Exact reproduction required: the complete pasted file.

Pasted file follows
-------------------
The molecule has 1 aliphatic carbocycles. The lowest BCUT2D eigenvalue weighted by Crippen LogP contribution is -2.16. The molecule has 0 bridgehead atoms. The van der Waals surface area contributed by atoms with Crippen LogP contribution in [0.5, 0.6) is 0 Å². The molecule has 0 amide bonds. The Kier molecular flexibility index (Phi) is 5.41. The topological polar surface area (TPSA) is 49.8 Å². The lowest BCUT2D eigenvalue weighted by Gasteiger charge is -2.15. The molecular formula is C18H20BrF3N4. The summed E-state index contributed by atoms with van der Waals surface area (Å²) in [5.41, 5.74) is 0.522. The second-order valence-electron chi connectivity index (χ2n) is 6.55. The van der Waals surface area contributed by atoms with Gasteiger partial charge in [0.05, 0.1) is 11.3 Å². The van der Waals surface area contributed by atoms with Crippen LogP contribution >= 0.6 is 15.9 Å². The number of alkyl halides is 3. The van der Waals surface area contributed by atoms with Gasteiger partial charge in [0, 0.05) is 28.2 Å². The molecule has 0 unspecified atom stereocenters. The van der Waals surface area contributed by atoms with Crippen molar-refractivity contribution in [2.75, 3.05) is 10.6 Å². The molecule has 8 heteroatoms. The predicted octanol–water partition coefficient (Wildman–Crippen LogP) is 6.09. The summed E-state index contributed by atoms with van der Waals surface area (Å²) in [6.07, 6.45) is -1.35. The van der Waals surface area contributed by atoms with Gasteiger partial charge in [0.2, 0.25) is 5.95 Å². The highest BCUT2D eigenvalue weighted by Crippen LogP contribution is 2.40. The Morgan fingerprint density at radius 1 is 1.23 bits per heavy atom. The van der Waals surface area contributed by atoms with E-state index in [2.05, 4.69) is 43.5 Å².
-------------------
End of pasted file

The molecule has 1 aliphatic carbocycles. The lowest BCUT2D eigenvalue weighted by Crippen LogP contribution is -2.16. The molecule has 0 bridgehead atoms. The van der Waals surface area contributed by atoms with Crippen LogP contribution in [0.5, 0.6) is 0 Å². The molecule has 0 amide bonds. The Kier molecular flexibility index (Phi) is 5.41. The topological polar surface area (TPSA) is 49.8 Å². The lowest BCUT2D eigenvalue weighted by Gasteiger charge is -2.15. The molecular formula is C18H20BrF3N4. The summed E-state index contributed by atoms with van der Waals surface area (Å²) in [5.41, 5.74) is 0.522. The second-order valence-electron chi connectivity index (χ2n) is 6.55. The van der Waals surface area contributed by atoms with Gasteiger partial charge in [0.05, 0.1) is 11.3 Å². The van der Waals surface area contributed by atoms with Crippen LogP contribution >= 0.6 is 15.9 Å². The number of alkyl halides is 3. The van der Waals surface area contributed by atoms with Gasteiger partial charge in [0, 0.05) is 28.2 Å². The molecule has 0 unspecified atom stereocenters. The van der Waals surface area contributed by atoms with Crippen molar-refractivity contribution in [2.75, 3.05) is 10.6 Å². The molecule has 8 heteroatoms. The predicted octanol–water partition coefficient (Wildman–Crippen LogP) is 6.09. The summed E-state index contributed by atoms with van der Waals surface area (Å²) in [6.07, 6.45) is -1.35. The van der Waals surface area contributed by atoms with Gasteiger partial charge in [0.2, 0.25) is 5.95 Å². The highest BCUT2D eigenvalue weighted by Crippen LogP contribution is 2.40. The Morgan fingerprint density at radius 1 is 1.23 bits per heavy atom. The van der Waals surface area contributed by atoms with E-state index in [2.05, 4.69) is 43.5 Å².